Vero: This has never happened! Amazing! People usually say “sweaty” but cumin is cumin. I guess it’s because you cook with it and have so many Indian restaurants here and smell it in the streets.
Vero: Now we have a raw material from Kiki to pass around. Can you tell what it is? (General agreement on lavender).
That’s right. There are two types of lavender in Kiki. A steam distilled lavender and a lavender absolute. The absolute is just as the word suggests, it is the whole thing. You see the green colour of the raw material? That’s completely natural.
This is another natural material from Kiki being passed around now. What does it smell like to you? (Most thought it smelt like caramel). It’s a synthetic material called Maltol. It’s like crème caramel.
Kiki was a muse of the photographer Man Ray in the 1920s/30s. She was a very free woman, an artist, a very special woman. This was also the beginning of the feminist movement.
I learnt to make perfume in Paris and I was influenced by Guerlain, which I had loved and had worn for a long-time. So Kiki was also influenced by Jicky which came out in 1889 and is still in production, which is really amazing. Aimé Guerlain named it after a nephew of his who had the nickname Jicky.
It was originally intended for men but was popular with woman and became a very famous feminine perfume. It’s very androgynous. I don’t like the expression “unisex”. It’s horrible. It’s like “uniform”. There are no sexes in my perfumes.
Lisa: There is a lot of sex in your perfumes, to be honest. (Lots of laughter)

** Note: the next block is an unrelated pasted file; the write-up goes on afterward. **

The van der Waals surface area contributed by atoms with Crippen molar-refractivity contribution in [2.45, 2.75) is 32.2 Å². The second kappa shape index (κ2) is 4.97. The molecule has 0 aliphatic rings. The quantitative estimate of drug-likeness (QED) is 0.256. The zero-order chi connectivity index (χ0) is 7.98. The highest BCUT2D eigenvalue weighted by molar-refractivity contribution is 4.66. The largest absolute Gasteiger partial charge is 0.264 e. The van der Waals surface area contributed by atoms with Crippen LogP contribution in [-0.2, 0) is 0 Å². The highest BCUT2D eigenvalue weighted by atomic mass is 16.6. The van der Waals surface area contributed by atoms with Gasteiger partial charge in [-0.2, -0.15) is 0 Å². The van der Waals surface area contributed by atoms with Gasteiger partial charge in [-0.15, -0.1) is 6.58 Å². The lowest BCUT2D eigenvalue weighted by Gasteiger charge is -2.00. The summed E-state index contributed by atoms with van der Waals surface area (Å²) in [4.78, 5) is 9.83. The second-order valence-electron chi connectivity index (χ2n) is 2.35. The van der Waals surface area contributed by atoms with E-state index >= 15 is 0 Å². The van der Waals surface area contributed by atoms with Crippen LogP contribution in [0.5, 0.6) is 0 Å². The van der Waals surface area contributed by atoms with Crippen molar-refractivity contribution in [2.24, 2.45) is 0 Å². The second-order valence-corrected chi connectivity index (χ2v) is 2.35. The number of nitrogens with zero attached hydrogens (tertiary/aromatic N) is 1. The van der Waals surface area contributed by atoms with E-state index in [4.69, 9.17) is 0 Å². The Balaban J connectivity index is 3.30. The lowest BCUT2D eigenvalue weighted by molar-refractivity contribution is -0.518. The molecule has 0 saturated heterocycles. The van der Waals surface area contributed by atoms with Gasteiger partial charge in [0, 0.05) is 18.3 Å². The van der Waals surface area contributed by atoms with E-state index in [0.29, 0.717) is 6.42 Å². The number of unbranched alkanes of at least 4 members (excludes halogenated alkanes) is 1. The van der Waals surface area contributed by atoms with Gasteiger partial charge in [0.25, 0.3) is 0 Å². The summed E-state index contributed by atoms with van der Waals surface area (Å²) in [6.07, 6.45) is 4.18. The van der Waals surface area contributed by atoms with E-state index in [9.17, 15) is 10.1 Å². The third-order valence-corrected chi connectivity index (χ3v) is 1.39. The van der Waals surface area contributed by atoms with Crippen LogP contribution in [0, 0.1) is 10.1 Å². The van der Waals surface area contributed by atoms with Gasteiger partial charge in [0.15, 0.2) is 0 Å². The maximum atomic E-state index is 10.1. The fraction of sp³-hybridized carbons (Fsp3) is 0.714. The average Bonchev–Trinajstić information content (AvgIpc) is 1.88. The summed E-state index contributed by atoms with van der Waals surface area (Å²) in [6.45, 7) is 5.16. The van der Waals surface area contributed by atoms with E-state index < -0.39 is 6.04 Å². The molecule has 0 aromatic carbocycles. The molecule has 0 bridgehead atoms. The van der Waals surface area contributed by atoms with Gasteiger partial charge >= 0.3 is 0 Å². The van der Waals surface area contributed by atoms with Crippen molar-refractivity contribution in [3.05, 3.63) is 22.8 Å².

Vero: That goes too far!
Vero: Now we are trying a raw material used in Rubj. What do you think it is? (A couple of people say neroli). It’s actually orange blossom absolute but neroli is made from orange blossom also. There is something oily about it, almost like gasoline. I made a kind of reproduction of orange blossom for Rubj with other materials to make it fresher. Orange blossom is not easy to work with alone. It’s too heavy.
The next raw material we are trying is tuberose which is also in Rubj. This is a synthetic which is more flowery than natural tuberose.
Now on the blotters you have the complete Rubj Voile d’Extrait which is a 14% dilution.
Vero: Onda means “The Wave” in Italian. It is dry, spicy, woody, there’s a little tobacco, a little honey.
We are now going to smell Onda Voile d’Extrait. It has a prominent note of vetiver. The natural material is Vetiver Bourbon.
I call Onda an oriental. It is a flying carpet to the spice market. It is also a chypre because it has oakmoss and patchouli. It is seen as difficult, just because we’re not used to this kind of scent.
Vero: Mito came out 2 years ago. It’s a green perfume inspired by a visit to Villa d’Este near Rome. There is a beautiful renaissance garden there. I wanted to recreate the feelings I had in that garden. It was very mystical to me. There was a very specific scent in the air. The green, the water, the moss on stones, statues…